translated by Mika Tokairin and Brett Larner
The first of the selection races for the Japanese men`s Beijing Olympics marathon team takes place Dec. 2 at the Fukuoka International Marathon. The elite field includes two runners from Team Chugoku Denryoku, Shigeru Aburaya and Atsushi Sato. The team`s coach Yasushi Sakaguchi says, "Whoever wins Fukuoka will probably be going on to the Olympics. Only one person can win, so I don`t want the two of them to have any bad blood." This will be a rare occasion to see two runners from Team Chugoku Denryoku facing each other in a world-class event.
Aburaya`s High-Mileage Preparation Going Well
To make the Olympic team, Aburaya has been training to win. "There is only one chance, if I lose that`s it. Whoever I find myself running against, I won`t lose." Aburaya decided to race Fukuoka after hearing that not only Sato but also national record holder Toshinari Takaoka (Team Kanebo) and former national record holder Atsushi Fujita (Team Fujitsu) would be running.
Aburaya placed 5th in the 2001 and 2003 World Championships marathons as well as in the 2004 Athens Olympics marathon. In contrast to those dynamic years, the two years after Athens were not good. "The reason is clear," says Aburaya. "Injuries kept me from training consistently." This summer`s training was excellent, bringing Aburaya "...back to the kind of shape [he] was in before the (2003) Paris World Championships." He has regained his confidence and the spring in his step.
Aburaya acknowledges that Sato is "very strong, no doubt" but says, "I`m not going to let him beat me in the marathon. I left something at the Olympics and I still have to go pick it up." The medal he couldn`t score in Athens is waiting for him in Beijing.
Sato Fresh From Setting a New National Half-Marathon Record
Sato is running with new inspiration. A uniquely powerful ekiden runner, Sato has not yet been able to translate his ability into a good marathon. "There have been times before a marathon when I`ve felt like I`m going to die from anxiety." Too much pressure from himself and others has hurt his performances.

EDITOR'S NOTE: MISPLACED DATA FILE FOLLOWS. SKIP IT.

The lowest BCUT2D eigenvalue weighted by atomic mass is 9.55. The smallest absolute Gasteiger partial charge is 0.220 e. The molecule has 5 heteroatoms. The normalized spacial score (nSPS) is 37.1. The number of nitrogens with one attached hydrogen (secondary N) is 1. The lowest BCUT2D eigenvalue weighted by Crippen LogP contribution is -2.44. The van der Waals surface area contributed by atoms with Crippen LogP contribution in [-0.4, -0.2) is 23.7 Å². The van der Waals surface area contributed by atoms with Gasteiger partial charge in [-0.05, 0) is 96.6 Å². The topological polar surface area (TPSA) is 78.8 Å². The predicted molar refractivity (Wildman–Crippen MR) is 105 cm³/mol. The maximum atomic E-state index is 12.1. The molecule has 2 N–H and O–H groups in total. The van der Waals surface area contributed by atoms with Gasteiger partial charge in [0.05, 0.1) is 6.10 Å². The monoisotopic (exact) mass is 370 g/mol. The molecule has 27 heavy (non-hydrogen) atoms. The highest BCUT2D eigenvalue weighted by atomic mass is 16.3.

Recently Sato has been training to run flat-out from the beginning of the race. His almost tragic determination also changed recently. In July he married Japanese national women`s 800 m record holder Miho Sugimori. "The way she trains with great concentration and then doesn`t think about her running when the workout is over has taught me a great deal about how to relax. Above all, I don`t get too irritated now because I don`t have to suffer by myself." He said this with a natural smile unlike his previous forced smile.*
At October`s World Half Marathon Championships in Italy, Sato set a new Japanese national record of 1:00:25. With this kind of experience running against top foreign competitors behind him, Sato says, "Fukuoka is not really that big a race." The pressure is gone. Speaking about Aburaya he says, "I`ve always wanted a serious match against him." The Ekiden Man plans to become "The Japanese Marathon World`s Ace."
Japanese Elite Field at Fukuoka International Marathon
Toshinari Takaoka (Team Kanebo): 2:06:16 - 2002
Atsushi Fujita (Team Fujitsu): 2:06:51 - 2000
Shigeru Aburaya (Team Chugoku Denryoku): 2:07:52 - 2001
Atsushi Sato (Team Chugoku Denryuko): 2:08:36 - 2004
Yuko Matsumiya (Team Konica Minolta): 2:09:18 - 2005
Left: Half-marathon national record holder Sato goes for his first Olympics.
Right: Athens runner Aburaya tries to make his second straight Olympic team.
*Translator`s note: Sato is famous in Japan for trying anything that might help his running. A few years ago he read that smiling while running helps the body to relax, so he went through a phase of smiling the whole way through marathons.